Martha Curtis Donates Nature Preserve
FOR IMMEDIATE RELEASE
Contact: Anne Fleming
Communications and Publications Coordinator
Little Traverse Conservancy
(231) 347-0991 | firstname.lastname@example.org
Petoskey Gem Donated to Little Traverse Conservancy
HARBOR SPRINGS, MI -- A beautiful property on the outskirts of Petoskey was recently donated to the Little Traverse Conservancy so that it could remain a natural sanctuary for animals for all time.
Martha “Marty” Alice Curtis was described as a private woman who had a strong connection to all living things and the earth. Born in Petoskey, Martha developed a love of farming growing up on her family’s hobby farm. Her formal training was in nursing and she worked as a surgical nurse in both Petoskey and California. But her passion was animals.
One of Martha’s closest friends, Lois Holmes, described Martha as generous, non-boastful, and someone who lived the simple life by choice. “I called her ‘the St. Francis of Petoskey’ because she believed every creature was entitled to life, including insects and spiders,” Lois said. “She always felt that when she was with nature, she was close to God.”
Late in high school, Martha owned and registered a small herd of Galloway cattle and used her own money to raise oats and hay for them. At one time, she started a business raising puppies to be trained as guide dogs for the blind.
In her will, Martha donated 25 acres of mixed forest and field, including beautiful views of Little Traverse Bay. The property has been identified as a “priority area” for the protection of water quality in the Little Traverse Bay Watershed Plan.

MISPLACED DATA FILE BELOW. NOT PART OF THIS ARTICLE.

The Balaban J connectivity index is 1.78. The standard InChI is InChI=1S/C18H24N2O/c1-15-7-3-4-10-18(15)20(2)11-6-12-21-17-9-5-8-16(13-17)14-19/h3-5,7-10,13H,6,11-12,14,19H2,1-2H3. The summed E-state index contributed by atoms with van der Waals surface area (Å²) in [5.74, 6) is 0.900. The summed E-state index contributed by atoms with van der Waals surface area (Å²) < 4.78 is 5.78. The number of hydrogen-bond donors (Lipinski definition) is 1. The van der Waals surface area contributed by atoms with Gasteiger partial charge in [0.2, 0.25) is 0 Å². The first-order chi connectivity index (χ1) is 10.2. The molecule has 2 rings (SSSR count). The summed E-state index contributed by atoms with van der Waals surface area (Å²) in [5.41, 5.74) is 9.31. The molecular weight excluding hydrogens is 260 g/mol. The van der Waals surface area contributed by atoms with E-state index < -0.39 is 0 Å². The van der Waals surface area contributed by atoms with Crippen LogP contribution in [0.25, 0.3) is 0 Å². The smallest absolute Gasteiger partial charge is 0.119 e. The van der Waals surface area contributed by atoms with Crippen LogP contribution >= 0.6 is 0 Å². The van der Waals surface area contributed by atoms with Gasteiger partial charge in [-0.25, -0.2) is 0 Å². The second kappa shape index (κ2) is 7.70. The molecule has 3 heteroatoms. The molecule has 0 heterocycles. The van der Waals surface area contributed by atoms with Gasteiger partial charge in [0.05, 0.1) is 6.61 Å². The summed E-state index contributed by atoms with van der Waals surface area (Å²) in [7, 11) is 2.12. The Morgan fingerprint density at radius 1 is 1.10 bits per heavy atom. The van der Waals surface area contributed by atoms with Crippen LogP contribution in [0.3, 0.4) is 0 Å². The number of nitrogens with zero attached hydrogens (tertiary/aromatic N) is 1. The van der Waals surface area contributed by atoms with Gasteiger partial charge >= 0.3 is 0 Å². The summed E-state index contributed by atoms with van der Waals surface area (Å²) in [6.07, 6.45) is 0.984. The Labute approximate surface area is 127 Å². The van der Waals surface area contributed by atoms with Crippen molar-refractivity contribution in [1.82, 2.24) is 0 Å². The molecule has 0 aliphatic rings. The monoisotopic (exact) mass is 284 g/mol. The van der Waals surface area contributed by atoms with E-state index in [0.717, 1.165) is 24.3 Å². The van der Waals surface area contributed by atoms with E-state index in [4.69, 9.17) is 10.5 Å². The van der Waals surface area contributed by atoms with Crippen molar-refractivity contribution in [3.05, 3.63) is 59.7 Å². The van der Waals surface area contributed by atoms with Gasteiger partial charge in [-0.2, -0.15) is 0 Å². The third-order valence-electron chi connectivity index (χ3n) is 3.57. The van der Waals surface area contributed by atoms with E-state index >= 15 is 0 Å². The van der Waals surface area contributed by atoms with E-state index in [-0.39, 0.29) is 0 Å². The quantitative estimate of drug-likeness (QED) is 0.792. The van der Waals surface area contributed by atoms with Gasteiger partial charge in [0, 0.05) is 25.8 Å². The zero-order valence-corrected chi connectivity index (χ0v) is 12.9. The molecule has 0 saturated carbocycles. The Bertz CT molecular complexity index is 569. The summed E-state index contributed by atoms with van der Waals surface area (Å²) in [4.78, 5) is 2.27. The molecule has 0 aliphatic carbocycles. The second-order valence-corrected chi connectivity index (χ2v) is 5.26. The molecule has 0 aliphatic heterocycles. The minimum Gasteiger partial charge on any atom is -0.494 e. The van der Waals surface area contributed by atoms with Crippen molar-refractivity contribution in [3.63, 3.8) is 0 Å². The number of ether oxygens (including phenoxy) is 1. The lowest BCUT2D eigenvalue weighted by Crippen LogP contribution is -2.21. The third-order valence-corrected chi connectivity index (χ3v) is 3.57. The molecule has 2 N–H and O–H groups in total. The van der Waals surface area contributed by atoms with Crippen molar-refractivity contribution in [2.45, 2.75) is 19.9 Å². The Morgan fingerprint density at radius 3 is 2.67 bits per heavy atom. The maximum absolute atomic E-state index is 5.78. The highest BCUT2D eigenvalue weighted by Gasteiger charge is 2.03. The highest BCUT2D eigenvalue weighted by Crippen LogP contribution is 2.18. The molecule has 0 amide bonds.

As part of her gift, Martha included money to remove the home and associated development and for ongoing stewardship of the property. She requested that hunting would not be allowed and that no trails or parking area be developed. Her desire was that the land be returned to its natural state so that local animals could find refuge there. “It was as if the wild animals knew that they were safe on that land,” Lois said.
“And every year, the monarchs seemed to find refuge in Marty’s woods and converged in the fields because of the milkweed. You could count on it every year.”
The new preserve will be known as the Martha A. Curtis Nature Preserve. Lying adjacent to the Bay View Woods, the property greatly increases both watershed and wildlife protection in an otherwise developing region. “Natural lands like this — sitting amidst neighborhoods — serve a multitude of purposes for both wildlife and humans,” said LTC Executive Director Tom Bailey.
“This preserve is a significant addition to land conservation in the area. Together with the Bay View Woods, it provides significant wildlife habitat and protects water quality by maintaining the natural hydrology of a large area with steep slopes that drain into Little Traverse Bay. It is a wonderful gift to the community and to conservation.”
Since 1972, the Little Traverse Conservancy has been working as the oldest regional, non-profit land trust in Michigan. With the support of more than 4,100 members, the Little Traverse Conservancy works with private landowners and units of local government to permanently protect ecologically significant and scenic lands from development. Since it was founded, more than 40,000 acres and 105 miles of shoreline along our region’s lakes, rivers, and streams have been set aside to remain in their natural state within Charlevoix, Cheboygan, Emmet, Mackinac, and Chippewa counties. In addition, more than 6,000 young people participate in a Conservancy environmental education outing every year. For more information about the Little Traverse Conservancy and land protection options for your land, please contact their office at 231.347.0991 or visit www.landtrust.org.